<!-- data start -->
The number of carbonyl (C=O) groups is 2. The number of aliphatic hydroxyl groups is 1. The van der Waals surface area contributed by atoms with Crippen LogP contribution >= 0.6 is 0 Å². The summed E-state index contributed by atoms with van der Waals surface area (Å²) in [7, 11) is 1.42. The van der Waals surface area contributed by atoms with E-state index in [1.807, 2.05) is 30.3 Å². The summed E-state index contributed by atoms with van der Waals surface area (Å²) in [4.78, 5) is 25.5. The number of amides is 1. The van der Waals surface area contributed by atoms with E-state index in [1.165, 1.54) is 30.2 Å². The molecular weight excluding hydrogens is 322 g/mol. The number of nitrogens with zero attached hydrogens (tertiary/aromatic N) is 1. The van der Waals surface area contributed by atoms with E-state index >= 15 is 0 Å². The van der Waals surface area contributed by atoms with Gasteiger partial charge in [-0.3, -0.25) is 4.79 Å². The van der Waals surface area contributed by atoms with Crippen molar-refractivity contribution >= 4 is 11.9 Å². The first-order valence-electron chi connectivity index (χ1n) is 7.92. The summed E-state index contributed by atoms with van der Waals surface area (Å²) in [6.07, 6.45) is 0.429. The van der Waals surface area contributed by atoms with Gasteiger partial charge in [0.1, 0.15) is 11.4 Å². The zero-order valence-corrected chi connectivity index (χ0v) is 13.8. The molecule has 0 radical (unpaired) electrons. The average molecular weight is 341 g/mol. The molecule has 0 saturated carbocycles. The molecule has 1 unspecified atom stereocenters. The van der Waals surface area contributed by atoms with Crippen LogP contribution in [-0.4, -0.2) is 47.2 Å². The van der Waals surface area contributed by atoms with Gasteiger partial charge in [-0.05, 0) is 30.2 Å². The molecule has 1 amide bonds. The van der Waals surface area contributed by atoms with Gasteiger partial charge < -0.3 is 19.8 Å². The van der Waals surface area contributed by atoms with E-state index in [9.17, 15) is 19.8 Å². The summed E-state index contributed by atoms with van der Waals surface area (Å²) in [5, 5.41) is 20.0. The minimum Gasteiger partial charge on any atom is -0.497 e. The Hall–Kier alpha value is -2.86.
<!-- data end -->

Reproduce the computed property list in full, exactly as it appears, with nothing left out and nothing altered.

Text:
The number of carbonyl (C=O) groups is 2. The number of aliphatic hydroxyl groups is 1. The van der Waals surface area contributed by atoms with Crippen LogP contribution >= 0.6 is 0 Å². The summed E-state index contributed by atoms with van der Waals surface area (Å²) in [7, 11) is 1.42. The van der Waals surface area contributed by atoms with E-state index in [1.807, 2.05) is 30.3 Å². The summed E-state index contributed by atoms with van der Waals surface area (Å²) in [4.78, 5) is 25.5. The number of amides is 1. The van der Waals surface area contributed by atoms with E-state index in [1.165, 1.54) is 30.2 Å². The molecular weight excluding hydrogens is 322 g/mol. The number of nitrogens with zero attached hydrogens (tertiary/aromatic N) is 1. The van der Waals surface area contributed by atoms with E-state index >= 15 is 0 Å². The van der Waals surface area contributed by atoms with Gasteiger partial charge in [-0.3, -0.25) is 4.79 Å². The van der Waals surface area contributed by atoms with Crippen molar-refractivity contribution >= 4 is 11.9 Å². The first-order valence-electron chi connectivity index (χ1n) is 7.92. The summed E-state index contributed by atoms with van der Waals surface area (Å²) in [6.07, 6.45) is 0.429. The van der Waals surface area contributed by atoms with Gasteiger partial charge in [0.1, 0.15) is 11.4 Å². The zero-order valence-corrected chi connectivity index (χ0v) is 13.8. The molecule has 0 radical (unpaired) electrons. The average molecular weight is 341 g/mol. The molecule has 0 saturated carbocycles. The molecule has 1 unspecified atom stereocenters. The van der Waals surface area contributed by atoms with Crippen LogP contribution in [-0.4, -0.2) is 47.2 Å². The van der Waals surface area contributed by atoms with Gasteiger partial charge in [-0.05, 0) is 30.2 Å². The molecule has 1 amide bonds. The van der Waals surface area contributed by atoms with Gasteiger partial charge < -0.3 is 19.8 Å². The van der Waals surface area contributed by atoms with E-state index in [9.17, 15) is 19.8 Å². The summed E-state index contributed by atoms with van der Waals surface area (Å²) in [5, 5.41) is 20.0. The minimum Gasteiger partial charge on any atom is -0.497 e. The Hall–Kier alpha value is -2.86.